In shifting The River “down the dial,” Great Eastern moves it from a low-power transmitter that was technically a “translator” — typically an ancillary antenna that is meant to augment the signal of a full-power transmitter — on Crafts Hill in West Lebanon, to 93.9’s much more powerful 3.1 kilowatt transmitter located near Lower Hurricane Reservoir Dam in White River Junction. That could double the range of The River’s reach, according to Romano — and, she hopes, the size of its audience.

“Now you could easily get (The River) at a 30-plus mile radius of the Lebanon market, even beyond,” Romano said.

Despite fielding four on-air personalities between 6 a.m. and midnight — including Lebanon City Councilor Karen Liot Hill who holds down the 3 p.m. to 7 p.m. slot — the limited range of The River’s signal on 106.7 meant that station had been able to attract only a sliver of the market’s audience.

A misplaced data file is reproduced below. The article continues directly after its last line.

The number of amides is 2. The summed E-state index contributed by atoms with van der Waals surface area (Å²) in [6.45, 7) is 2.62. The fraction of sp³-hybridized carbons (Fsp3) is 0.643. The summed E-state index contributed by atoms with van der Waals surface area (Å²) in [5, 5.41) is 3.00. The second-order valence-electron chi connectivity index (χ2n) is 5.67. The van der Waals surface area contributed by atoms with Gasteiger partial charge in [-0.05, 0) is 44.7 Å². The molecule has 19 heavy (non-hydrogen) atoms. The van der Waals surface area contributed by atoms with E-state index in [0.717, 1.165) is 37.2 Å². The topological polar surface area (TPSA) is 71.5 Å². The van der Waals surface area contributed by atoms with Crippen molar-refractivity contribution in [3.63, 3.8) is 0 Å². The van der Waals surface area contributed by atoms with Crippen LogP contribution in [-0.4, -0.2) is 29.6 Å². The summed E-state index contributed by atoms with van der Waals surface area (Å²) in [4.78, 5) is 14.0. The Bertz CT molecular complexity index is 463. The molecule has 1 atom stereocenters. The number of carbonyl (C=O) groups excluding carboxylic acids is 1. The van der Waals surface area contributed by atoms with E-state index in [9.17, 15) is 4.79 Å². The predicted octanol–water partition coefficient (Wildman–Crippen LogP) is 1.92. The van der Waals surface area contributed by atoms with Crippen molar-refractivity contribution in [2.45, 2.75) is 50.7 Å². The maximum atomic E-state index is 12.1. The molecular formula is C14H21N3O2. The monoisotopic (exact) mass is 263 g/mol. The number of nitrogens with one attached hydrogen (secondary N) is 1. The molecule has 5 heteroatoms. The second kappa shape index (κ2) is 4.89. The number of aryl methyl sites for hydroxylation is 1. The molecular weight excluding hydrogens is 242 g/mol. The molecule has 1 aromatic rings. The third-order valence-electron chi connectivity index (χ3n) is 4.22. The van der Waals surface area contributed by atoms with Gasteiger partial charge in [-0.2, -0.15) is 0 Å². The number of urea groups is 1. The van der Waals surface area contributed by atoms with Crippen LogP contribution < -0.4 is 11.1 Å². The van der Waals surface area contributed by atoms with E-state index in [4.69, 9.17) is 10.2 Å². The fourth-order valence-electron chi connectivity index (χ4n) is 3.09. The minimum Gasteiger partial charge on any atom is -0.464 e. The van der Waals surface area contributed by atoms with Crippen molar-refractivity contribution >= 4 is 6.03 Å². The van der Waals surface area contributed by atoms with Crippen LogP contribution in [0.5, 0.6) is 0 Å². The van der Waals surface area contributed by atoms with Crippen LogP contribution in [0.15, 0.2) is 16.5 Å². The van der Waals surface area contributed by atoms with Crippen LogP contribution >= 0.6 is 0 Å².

Romano said The River, handicapped by its low-power transmitter, has pulled in an audience of only a few thousand listeners out of a market of nearly 158,000 people, according radio station ratings company Nielsen. She said she will not know how many listeners The River picks up on its new dial position until the “fall book” of Nielsen ratings is released in the spring of 2018. For comparison, Great Eastern’s rock station WHDQ — known as Q106 — is the dominant radio station in the market with an average weekly audience of about 26,000 listeners, Romano said.

By switching to a more powerful transmitter, The River will be better positioned to compete against The Point, which targets a similar audience that is more in sync with Mumford & Sons or The Shins than desiring the umpteen-millionth rotation of Stairway to Heaven or Go Your Own Way.

Still, The Point’s signal covers virtually all of the Upper Valley, making it a challenge for any competitor.

With a 1.35 kilowatt transmitter located off Beaver Mountain Road near the Norwich-Sharon town line, WRJT’s signal reaches to Randolph and Bradford in the north, Rutland in the west, Enfield in the east and Springfield, Vt., in the south. The station also simulcasts on 107.7 over a low-power transmitter located on Crafts Hill.